Tracey Emin Review – Very Honest Artist Naked Body and Soul | Tracey Emin

FOr a woman I’ve only known from a distance for about 10 minutes, and I’ve seen Tracey Emin’s ass a lot. I’ve seen it in ink, paint, bronze and film. Sometimes it’s pink and shapely, sometimes it’s defiant or slanted in the lover’s grasp. It appears in most of Emin’s new work at Jupiter Artland’s I Lay Here for You, which includes sculptures, monoliths, paintings and works on paper, and details the artist’s recovery and rediscovery after bladder cancer love.

Not to confuse the artist with the subject, but there’s no doubt it’s Emin here—even in the scribbles of her face, the artist is there, inviting us (literally) into the most intimate crevices of her life. Her bed and the life-affirming activities that take place in it are the subject of 11 monotypes created in 2022, as well as the revelatory title I know you love me – I know because I love you too and because I’m so fucking sexy . I was born sexy and I will die sexy reads like a diary entry.

Go with the flow...
Go with the flow… Emin’s “I’ve Been Bleeding”. Photo: White Cube/David Westwood

Meanwhile, a well-dressed and energetic Emin sits atop a large bronze sculpture she created for Jupiter Artland’s sprawling park and discusses her mother’s influence on her decision to try new, large-scale works. “When she died, I felt so lost, like – well – fuck him,” she said with a laugh. “Life’s too short to do it, do it, because if I screw it up, I screw it up. It doesn’t matter.” Emin – a charismatic, utterly honest artist – and appearing in ink, canvas and bronze There is no difference in the naked image in . This vulnerability is very powerful and only intensified after she underwent cancer surgery.

I Lay Here For You is almost a sequel to ‘Death Tour’ Currently on display in Margate Emin presents the first work she has created since her illness. The first exhibition was teetering on the precipice of life, and this new exhibition in Scotland is a step into the future, one bathed in pleasure rather than pain. In almost every single painting, the two figures are intertwined, almost indistinguishable, and smudges appear beneath their bodies, indicating repeated movement. Apparently, the series is based on the memories of people who helped Emin during her recovery.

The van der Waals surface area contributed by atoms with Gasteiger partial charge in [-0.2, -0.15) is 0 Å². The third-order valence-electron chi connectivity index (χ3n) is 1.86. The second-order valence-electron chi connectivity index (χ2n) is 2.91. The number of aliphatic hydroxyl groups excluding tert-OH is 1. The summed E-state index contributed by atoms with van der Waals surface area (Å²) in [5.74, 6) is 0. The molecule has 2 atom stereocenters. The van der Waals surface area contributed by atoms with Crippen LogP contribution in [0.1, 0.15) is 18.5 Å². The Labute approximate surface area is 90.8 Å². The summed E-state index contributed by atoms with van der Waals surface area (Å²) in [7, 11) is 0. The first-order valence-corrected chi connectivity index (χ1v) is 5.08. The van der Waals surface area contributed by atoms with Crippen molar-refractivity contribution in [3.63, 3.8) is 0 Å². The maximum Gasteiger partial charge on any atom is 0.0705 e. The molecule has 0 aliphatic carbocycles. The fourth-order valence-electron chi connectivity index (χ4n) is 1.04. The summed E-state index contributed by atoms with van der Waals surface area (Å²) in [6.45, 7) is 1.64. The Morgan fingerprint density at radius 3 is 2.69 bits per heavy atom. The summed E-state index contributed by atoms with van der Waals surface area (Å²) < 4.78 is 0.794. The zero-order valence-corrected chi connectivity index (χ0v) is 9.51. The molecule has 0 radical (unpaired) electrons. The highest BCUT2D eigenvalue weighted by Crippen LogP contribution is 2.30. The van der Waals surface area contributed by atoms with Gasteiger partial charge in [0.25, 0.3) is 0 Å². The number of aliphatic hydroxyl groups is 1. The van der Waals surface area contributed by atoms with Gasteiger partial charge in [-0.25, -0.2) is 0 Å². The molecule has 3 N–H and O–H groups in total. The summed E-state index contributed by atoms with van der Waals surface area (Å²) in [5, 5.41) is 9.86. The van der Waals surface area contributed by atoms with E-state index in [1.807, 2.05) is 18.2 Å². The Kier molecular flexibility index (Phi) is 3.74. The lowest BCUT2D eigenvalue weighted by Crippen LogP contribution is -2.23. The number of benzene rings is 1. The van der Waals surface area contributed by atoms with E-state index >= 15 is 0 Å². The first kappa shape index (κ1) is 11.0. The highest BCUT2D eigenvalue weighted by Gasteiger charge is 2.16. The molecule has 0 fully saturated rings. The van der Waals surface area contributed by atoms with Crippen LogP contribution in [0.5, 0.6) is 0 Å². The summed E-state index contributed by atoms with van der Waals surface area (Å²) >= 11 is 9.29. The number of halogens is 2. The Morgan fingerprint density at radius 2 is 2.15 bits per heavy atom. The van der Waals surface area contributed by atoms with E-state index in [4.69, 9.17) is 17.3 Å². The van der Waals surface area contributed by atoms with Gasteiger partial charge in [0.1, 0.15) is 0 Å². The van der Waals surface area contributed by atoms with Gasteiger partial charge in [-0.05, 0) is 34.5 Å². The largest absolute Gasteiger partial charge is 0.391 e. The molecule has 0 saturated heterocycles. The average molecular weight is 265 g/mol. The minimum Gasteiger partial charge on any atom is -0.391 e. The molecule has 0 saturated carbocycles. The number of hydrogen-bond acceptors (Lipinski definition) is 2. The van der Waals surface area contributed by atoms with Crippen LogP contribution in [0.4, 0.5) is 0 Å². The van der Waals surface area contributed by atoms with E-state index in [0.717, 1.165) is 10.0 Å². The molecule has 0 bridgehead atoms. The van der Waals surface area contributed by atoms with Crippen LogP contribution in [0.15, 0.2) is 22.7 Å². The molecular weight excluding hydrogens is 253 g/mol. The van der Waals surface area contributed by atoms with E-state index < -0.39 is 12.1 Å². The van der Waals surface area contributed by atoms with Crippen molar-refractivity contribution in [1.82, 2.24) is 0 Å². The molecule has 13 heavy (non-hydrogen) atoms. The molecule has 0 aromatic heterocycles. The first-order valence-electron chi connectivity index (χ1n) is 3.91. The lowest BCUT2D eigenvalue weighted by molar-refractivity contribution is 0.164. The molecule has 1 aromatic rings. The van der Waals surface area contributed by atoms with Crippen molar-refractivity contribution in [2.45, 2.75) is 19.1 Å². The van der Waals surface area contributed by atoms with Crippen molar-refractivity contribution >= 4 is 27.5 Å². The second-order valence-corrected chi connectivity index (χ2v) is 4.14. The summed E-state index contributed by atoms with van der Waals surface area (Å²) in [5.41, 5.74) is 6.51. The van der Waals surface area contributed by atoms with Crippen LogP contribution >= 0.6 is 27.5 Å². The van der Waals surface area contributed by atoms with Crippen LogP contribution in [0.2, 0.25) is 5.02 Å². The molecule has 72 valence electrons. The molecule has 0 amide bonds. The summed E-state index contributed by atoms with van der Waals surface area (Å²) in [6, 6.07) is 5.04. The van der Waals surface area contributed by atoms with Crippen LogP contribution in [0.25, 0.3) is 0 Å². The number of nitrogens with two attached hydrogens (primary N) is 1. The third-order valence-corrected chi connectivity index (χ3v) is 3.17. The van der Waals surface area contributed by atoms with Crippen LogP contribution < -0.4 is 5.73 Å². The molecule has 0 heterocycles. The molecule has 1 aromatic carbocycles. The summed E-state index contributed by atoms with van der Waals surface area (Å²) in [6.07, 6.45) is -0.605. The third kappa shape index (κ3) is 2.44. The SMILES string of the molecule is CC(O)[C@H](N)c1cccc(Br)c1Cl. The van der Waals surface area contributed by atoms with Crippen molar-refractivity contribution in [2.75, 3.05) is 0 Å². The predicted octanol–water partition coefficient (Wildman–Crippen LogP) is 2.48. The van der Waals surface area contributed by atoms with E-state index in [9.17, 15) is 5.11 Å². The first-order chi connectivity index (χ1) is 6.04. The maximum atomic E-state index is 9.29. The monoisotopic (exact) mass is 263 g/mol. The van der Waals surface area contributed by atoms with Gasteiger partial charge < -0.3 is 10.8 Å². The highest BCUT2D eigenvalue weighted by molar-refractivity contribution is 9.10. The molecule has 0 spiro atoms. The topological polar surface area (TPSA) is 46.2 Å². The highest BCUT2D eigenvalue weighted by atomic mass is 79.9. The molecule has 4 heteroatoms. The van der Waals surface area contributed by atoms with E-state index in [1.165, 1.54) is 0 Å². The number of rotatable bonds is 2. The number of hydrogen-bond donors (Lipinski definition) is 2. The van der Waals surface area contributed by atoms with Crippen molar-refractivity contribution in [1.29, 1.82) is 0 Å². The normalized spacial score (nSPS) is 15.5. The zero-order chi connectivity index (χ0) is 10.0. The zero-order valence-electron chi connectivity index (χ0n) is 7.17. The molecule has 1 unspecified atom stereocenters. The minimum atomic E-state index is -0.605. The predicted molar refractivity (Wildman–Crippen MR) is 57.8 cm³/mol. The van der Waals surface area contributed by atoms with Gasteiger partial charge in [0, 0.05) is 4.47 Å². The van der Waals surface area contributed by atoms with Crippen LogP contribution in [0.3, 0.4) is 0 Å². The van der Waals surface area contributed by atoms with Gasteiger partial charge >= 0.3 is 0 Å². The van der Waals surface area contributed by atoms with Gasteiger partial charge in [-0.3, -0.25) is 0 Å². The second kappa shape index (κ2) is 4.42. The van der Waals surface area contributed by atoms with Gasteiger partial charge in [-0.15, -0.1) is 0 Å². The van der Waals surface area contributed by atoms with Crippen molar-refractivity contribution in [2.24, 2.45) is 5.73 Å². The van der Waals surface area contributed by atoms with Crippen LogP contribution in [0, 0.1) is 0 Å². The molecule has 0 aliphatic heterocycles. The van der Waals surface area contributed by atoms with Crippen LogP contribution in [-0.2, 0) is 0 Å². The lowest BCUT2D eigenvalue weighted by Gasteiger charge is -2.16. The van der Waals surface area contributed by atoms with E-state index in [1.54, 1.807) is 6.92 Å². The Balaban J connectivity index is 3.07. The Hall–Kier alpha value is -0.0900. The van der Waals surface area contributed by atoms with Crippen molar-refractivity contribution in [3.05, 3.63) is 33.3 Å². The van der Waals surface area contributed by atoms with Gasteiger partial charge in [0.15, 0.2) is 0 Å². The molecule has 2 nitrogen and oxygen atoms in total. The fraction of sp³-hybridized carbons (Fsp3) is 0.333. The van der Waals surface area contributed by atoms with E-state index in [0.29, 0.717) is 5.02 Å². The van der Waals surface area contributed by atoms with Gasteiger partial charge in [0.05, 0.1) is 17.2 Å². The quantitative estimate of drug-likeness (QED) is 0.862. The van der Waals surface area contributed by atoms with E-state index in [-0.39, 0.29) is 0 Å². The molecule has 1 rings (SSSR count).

Each single edition begins with the same lithographic backdrop for Emin’s bed, while individual bedroom scenes are added by the artist using Indian ink. Choose the exact same background to add an ecstatic couple, a nightstand, a rug, a lamp, or some medical equipment, documenting the ongoing ebb and flow of human connection. Anyone who has invited fellow human beings to bed will recognize the extreme loneliness of staring into the night as they sleep, the frenetic energy of early sex, the security of curling up in a hug, and the perfect serenity of being alone but loved.

Emin is wet in front of her work
Very honest… Emin is soaking wet in front of her work. Photo: Murdoch McLeod/The Guardian

When paired with the apocalyptic title in You Just Always Wanted Me Not To Touch Me – Even In Your Dreams, the monolith is a celebration of the human impulse for intimacy in its ability to destroy and restore Unparalleled, even in a short period of time. In the second gallery – the ballroom – the couple reappears on a small canvas entitled “I’ve Been Bleeding”. The scooping pair, flushed red, were thrown on a white bed, cuddling each other – not out of passion, but to curb the pain.

The bed reappeared twice in the space, but it was empty, without lovers or those recovering from illness. Bathed in the pink glow of dusk, neatly covered with smooth white sheets, the bed is silent, a hint of moving on, not into something threatening, but into a new season of family activities. Here are some large, vibrant canvases with thick lines of the female form, full of fleshly brilliance, but it’s the small depiction of the bed that draws me across the ballroom, gazing at the hallowed walls of our bedroom where we are most private self. A small drawing of the vagina pulls the gaze further, straight up.

Not far from the gallery is a six-meter-tall bronze nude woman with her face buried in the ground, her hands thrown back, and her hands toward ecstasy. She hides in the woodlands, avoiding eye contact, and despite sharing her name in the exhibition – I’m Lying Here for You – I can’t help but feel like she forgot to wait for “you” while she was lying down. Because this is a remarkable, otherworldly figure who escapes the confines of his bed and finds joy in glades to please himself, unafraid of the vulnerability of being caught. Reminds me of an artist we know.